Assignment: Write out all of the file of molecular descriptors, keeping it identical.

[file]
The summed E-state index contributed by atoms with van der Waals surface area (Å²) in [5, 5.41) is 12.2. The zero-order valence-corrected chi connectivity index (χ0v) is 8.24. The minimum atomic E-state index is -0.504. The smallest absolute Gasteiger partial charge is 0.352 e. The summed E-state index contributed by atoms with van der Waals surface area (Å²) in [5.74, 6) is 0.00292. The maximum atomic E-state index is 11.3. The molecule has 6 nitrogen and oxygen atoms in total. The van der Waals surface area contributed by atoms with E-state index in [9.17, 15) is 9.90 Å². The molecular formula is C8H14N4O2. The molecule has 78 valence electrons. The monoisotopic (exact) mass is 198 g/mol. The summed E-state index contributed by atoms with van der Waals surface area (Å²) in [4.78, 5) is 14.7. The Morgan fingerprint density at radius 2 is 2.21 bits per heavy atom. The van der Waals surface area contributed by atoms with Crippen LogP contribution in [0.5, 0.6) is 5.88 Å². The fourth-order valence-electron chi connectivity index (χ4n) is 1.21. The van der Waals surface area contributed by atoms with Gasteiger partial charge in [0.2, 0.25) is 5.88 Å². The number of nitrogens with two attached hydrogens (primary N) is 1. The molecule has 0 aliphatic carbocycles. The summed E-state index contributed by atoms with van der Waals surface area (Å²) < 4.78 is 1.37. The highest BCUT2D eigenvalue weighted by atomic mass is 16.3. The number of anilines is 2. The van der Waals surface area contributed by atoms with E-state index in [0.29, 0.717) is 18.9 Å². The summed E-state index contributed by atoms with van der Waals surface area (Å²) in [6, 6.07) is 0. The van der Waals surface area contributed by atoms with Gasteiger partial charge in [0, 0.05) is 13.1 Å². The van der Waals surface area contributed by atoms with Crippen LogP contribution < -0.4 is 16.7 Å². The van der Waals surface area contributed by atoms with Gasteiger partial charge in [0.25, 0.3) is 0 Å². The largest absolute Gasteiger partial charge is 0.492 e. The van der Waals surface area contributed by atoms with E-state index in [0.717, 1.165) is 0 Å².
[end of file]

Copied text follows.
The summed E-state index contributed by atoms with van der Waals surface area (Å²) in [5, 5.41) is 12.2. The zero-order valence-corrected chi connectivity index (χ0v) is 8.24. The minimum atomic E-state index is -0.504. The smallest absolute Gasteiger partial charge is 0.352 e. The summed E-state index contributed by atoms with van der Waals surface area (Å²) in [5.74, 6) is 0.00292. The maximum atomic E-state index is 11.3. The molecule has 6 nitrogen and oxygen atoms in total. The van der Waals surface area contributed by atoms with E-state index in [9.17, 15) is 9.90 Å². The molecular formula is C8H14N4O2. The molecule has 78 valence electrons. The monoisotopic (exact) mass is 198 g/mol. The summed E-state index contributed by atoms with van der Waals surface area (Å²) in [4.78, 5) is 14.7. The Morgan fingerprint density at radius 2 is 2.21 bits per heavy atom. The van der Waals surface area contributed by atoms with Crippen LogP contribution in [0.5, 0.6) is 5.88 Å². The fourth-order valence-electron chi connectivity index (χ4n) is 1.21. The van der Waals surface area contributed by atoms with Gasteiger partial charge in [0.2, 0.25) is 5.88 Å². The number of nitrogens with two attached hydrogens (primary N) is 1. The molecule has 0 aliphatic carbocycles. The summed E-state index contributed by atoms with van der Waals surface area (Å²) < 4.78 is 1.37. The highest BCUT2D eigenvalue weighted by atomic mass is 16.3. The number of anilines is 2. The van der Waals surface area contributed by atoms with E-state index in [0.29, 0.717) is 18.9 Å². The summed E-state index contributed by atoms with van der Waals surface area (Å²) in [6, 6.07) is 0. The van der Waals surface area contributed by atoms with Gasteiger partial charge in [0, 0.05) is 13.1 Å². The van der Waals surface area contributed by atoms with Crippen LogP contribution < -0.4 is 16.7 Å². The van der Waals surface area contributed by atoms with Gasteiger partial charge in [0.25, 0.3) is 0 Å². The largest absolute Gasteiger partial charge is 0.492 e. The van der Waals surface area contributed by atoms with E-state index in [0.717, 1.165) is 0 Å².